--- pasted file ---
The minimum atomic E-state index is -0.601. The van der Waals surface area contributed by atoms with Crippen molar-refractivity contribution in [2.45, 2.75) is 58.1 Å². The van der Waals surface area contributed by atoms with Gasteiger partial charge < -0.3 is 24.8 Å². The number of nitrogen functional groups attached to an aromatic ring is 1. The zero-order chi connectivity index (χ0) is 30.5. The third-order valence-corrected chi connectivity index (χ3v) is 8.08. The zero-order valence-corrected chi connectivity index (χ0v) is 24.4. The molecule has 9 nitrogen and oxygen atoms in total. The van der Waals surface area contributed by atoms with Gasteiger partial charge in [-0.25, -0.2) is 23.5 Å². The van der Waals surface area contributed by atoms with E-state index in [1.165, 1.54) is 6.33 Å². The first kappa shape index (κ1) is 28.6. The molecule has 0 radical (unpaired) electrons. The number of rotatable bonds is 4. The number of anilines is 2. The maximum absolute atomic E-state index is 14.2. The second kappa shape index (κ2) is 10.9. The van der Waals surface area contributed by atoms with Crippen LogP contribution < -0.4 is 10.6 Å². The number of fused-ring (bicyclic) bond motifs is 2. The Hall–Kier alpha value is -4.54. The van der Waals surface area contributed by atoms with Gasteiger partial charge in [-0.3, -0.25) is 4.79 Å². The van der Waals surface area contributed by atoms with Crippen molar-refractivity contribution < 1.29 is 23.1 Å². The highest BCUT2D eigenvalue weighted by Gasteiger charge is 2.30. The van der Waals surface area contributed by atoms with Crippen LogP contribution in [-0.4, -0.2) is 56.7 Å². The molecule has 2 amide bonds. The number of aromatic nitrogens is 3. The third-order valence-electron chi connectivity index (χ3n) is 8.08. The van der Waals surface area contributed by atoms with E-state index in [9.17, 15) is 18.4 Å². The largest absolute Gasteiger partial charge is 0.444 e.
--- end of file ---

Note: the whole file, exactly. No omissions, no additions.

The minimum atomic E-state index is -0.601. The van der Waals surface area contributed by atoms with Crippen molar-refractivity contribution in [2.45, 2.75) is 58.1 Å². The van der Waals surface area contributed by atoms with Gasteiger partial charge < -0.3 is 24.8 Å². The number of nitrogen functional groups attached to an aromatic ring is 1. The zero-order chi connectivity index (χ0) is 30.5. The third-order valence-corrected chi connectivity index (χ3v) is 8.08. The zero-order valence-corrected chi connectivity index (χ0v) is 24.4. The molecule has 9 nitrogen and oxygen atoms in total. The van der Waals surface area contributed by atoms with Gasteiger partial charge in [-0.25, -0.2) is 23.5 Å². The van der Waals surface area contributed by atoms with E-state index in [1.165, 1.54) is 6.33 Å². The first kappa shape index (κ1) is 28.6. The molecule has 0 radical (unpaired) electrons. The number of rotatable bonds is 4. The number of anilines is 2. The maximum absolute atomic E-state index is 14.2. The second kappa shape index (κ2) is 10.9. The van der Waals surface area contributed by atoms with Crippen LogP contribution < -0.4 is 10.6 Å². The number of fused-ring (bicyclic) bond motifs is 2. The Hall–Kier alpha value is -4.54. The van der Waals surface area contributed by atoms with Gasteiger partial charge in [-0.3, -0.25) is 4.79 Å². The van der Waals surface area contributed by atoms with Crippen molar-refractivity contribution < 1.29 is 23.1 Å². The highest BCUT2D eigenvalue weighted by Gasteiger charge is 2.30. The van der Waals surface area contributed by atoms with Crippen LogP contribution in [-0.4, -0.2) is 56.7 Å². The molecule has 2 amide bonds. The number of aromatic nitrogens is 3. The third-order valence-electron chi connectivity index (χ3n) is 8.08. The van der Waals surface area contributed by atoms with E-state index in [9.17, 15) is 18.4 Å². The largest absolute Gasteiger partial charge is 0.444 e.